Big data projects are increasingly finding their way into hybrid cloud environments, which suggests that advanced data projects may be significantly on the rise.
That is the take of Sumit Sarkar, chief data evangelist at Progress, who spoke to Information Management about what attendees at the recent Strata & Hadoop World conference in San Jose, CA, revealed about their present initiatives and challenges.
Information Management: What are the most common themes that you heard among conference attendees and how do those themes align with what you expected?
Sumit Sarkar: A common theme I heard repeatedly during Strata & Hadoop World was that big data platforms are either deployed on-premises or in the cloud, however, the data sources people want to access are often in a hybrid environment instead.
Our team predicted this would be the case in the future, but did not expect the notion to be true today as it indicates more advanced big data projects are in the works than we anticipated.
IM: What are the most common data challenges that attendees are facing?
SS: The biggest challenges I heard from attendees revolved around getting all the data they needed for a project at the right level of detail. Hosted cloud applications such as SaaS expose varying levels of details from their APIs, but many big data analytics projects are all about the low level details. Accessing a wide range of business systems across different platforms and RDBMS technologies presented a different set of challenges for the attendees I spoke with.
IM: What are the most surprising things that you heard from attendees?
SS: I was surprised at the interest from attendees in the management of data lakes in particular; and the supporting infrastructure for management across data preparation, ingestion, lineage, and quality, etc.
Big data projects are beginning to transition from the ETL model to ELT, and data lakes bring the data closer to the powerful big data programming frameworks and tools. This elevates the importance of the “Exact” and “Load” components of ETL with data movement.
IM: What do you view as the top data issues or challenges in 2016?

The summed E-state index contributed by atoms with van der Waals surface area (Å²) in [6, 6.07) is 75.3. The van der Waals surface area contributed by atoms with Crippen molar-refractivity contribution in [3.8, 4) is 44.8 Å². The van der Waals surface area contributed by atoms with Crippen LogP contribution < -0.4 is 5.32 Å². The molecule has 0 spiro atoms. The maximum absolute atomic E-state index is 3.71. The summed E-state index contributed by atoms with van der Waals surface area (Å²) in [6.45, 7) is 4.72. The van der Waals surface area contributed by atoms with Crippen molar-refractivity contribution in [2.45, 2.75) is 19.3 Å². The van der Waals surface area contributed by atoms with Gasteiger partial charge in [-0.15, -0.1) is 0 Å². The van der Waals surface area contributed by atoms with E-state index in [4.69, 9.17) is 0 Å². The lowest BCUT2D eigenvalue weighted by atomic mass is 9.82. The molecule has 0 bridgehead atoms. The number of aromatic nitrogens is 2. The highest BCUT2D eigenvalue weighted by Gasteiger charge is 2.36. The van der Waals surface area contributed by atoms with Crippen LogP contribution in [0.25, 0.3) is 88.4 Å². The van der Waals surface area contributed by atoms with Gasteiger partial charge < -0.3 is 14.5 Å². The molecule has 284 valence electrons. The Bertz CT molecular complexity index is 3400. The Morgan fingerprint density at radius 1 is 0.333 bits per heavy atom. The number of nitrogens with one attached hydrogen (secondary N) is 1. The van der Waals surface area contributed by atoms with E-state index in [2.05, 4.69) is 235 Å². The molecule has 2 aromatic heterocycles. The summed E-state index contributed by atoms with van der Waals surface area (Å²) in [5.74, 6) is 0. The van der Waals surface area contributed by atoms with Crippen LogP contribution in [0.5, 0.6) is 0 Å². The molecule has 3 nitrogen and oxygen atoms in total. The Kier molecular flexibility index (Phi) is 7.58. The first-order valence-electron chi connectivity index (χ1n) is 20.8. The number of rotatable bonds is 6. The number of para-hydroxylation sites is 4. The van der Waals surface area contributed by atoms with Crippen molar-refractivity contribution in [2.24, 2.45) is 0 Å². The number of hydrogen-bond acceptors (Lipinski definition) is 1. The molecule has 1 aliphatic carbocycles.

SS: Progress sees the importance of data connectivity across a wide range of data sources deployed in hybrid environments as a top priority in data management and analytics this year. These data sources range from mainframes and on-premises ERPs to CRM and marketing systems deployed as SaaS. Without quick and fluid data connectivity, organizations will struggle to access data from disparate sources and won’t be able to utilize that data for efficient business operations.
IM: How do these themes and challenges relate to our company’s market strategy this year?
SS: In 2016, Progress is focusing its efforts around enabling organizations to become more agile and deliver compelling customer experiences. Data connectivity is critical in this process, as digital businesses produce cloud and mobile application deployments that require access to core back office systems.
Data analytics are also needed to make sense of the many new types of data that are being collected from omni-channel customer touch points. Progress provides the industry’s broadest portfolio of connectivity (think “E” and “L” for big data integration as mentioned above) exposing an open standard API (ODBC/JDBC for data analytics and movement, or REST/OData for application development) that can be delivered on-premises or in the cloud.
Our company has spoken to several organizations that are building web applications on top of big data platforms and are now exploring data connectivity to accelerate their business operations. This is a very promising sign of successful big data adoption.
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